Esleeck... remember the name

[QUOTE][B]Esleeck weaves successful plan
[I]By Tom Berry, Enterprise Sports Writer
December 2, 2007[/I][/B]

The pride was evident in Doug Esleeck’s voice.

“That was my scout,” he said.

Esleeck’s scouting helped Gardner-Webb pull off the biggest upset of the early college basketball season. It came from a young assistant coach who spent seven years as a student at Westchester Academy – now Westchester Country Day School – in High Point.

On Nov. 7, unheralded Gardner-Webb shocked nationally ranked Kentucky 84-68 at Rupp Arena. Esleeck was there, toiling on the sidelines with head coach Rick Scruggs and the Bulldogs’ two other assistants. Esleeck’s scouting report had been turned into a marvelous game plan, and the Bulldogs dominated the Wildcats at one of the nation’s great basketball venues.

“It’s the best feeling I’ve ever had,” Esleeck recalled about the magical night when a 4,000-student private school in Boiling Springs made national headlines. “It’s defi*nitely the high point of my professional career. Nothing has topped that feeling so far.

It was unreal.”

A second-year assistant at GWU, Esleeck spent hundreds of hours preparing for Kentucky during the summer and fall. He watched Texas A&M tapes, since first-year Kentucky coach Billy Gillespie had turned the Aggies into a national power. He watched old Kentucky tapes to study up on the returning players. He watched both of Kentucky’s exhibition wins and the Wildcats’ regular-season debut against Central Arkansas.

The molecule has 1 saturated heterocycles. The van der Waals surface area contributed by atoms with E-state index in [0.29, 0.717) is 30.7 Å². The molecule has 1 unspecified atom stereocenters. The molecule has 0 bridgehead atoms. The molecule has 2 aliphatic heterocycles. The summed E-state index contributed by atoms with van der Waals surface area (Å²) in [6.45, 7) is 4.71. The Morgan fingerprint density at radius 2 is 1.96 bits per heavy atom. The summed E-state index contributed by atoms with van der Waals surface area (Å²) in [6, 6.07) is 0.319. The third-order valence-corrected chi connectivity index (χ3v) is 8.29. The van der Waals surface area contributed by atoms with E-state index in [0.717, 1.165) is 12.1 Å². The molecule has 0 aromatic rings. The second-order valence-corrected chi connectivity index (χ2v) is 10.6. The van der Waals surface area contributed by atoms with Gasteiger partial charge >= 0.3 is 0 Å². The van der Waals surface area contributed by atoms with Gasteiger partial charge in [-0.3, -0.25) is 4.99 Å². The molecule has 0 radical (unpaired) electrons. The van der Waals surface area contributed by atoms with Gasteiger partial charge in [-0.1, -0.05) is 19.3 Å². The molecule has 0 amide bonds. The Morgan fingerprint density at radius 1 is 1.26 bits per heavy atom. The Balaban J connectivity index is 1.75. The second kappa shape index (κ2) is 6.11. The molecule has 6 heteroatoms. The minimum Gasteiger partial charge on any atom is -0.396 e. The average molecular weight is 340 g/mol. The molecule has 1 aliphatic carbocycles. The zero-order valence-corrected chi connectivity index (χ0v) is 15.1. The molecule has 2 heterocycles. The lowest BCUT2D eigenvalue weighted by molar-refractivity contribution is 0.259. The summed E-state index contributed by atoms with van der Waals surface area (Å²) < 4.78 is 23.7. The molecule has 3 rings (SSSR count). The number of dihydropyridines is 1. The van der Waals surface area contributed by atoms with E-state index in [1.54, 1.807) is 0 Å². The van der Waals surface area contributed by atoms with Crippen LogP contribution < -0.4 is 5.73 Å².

Esleeck knew all of Kentucky’s tendencies, the players’ strengths and weaknesses, Gillespie’s coaching habits and favorite plays. The game plan took advantage of those discoveries and made life miserable for the Wildcats.
Gardner-Webb knew about Kentucky’s big men being hesitant to shoot in the low post, so the Bulldogs dared them to do so with favorable results.

The GWU players were aggressive from the start, jumping at Kentucky’s players on defense and leaking out for fast breaks on offense.

Even after the Bulldogs controlled the game throughout and held a big lead in the final minutes, Esleeck forced himself to stay focused. He refused to break out a big smile until the buzzer.

“Finally, we could celebrate,” Esleeck recalled. “The guys on the bench were so excited. Even though we made the game plan and watched eight million hours of film, the coaches can’t take the credit. It all goes to the players. They made the plays.”

Esleeck, who graduated from Westchester in 2001 and the University of North Carolina in 2005, spent years preparing for such an opportunity.

He knew he wanted to coach basketball since middle school at Westchester, a few years after his father, Robert, started instructing him in the basics of shooting, dribbling and passing at Winston-Salem YMCA leagues.

Esleeck’s love of basketball continued while playing guard for the Wildcats. As a part-time starter, he helped Westchester finish 28-2 and win the North Carolina Independent Schools 1A state title in 2000 with a lineup that included three future NCAA Division I players – Dwon Clifton (Clemson, UNCG), Peter Tsampas (UNCG, USC-Upstate) and Lorenz Manthey (Penn).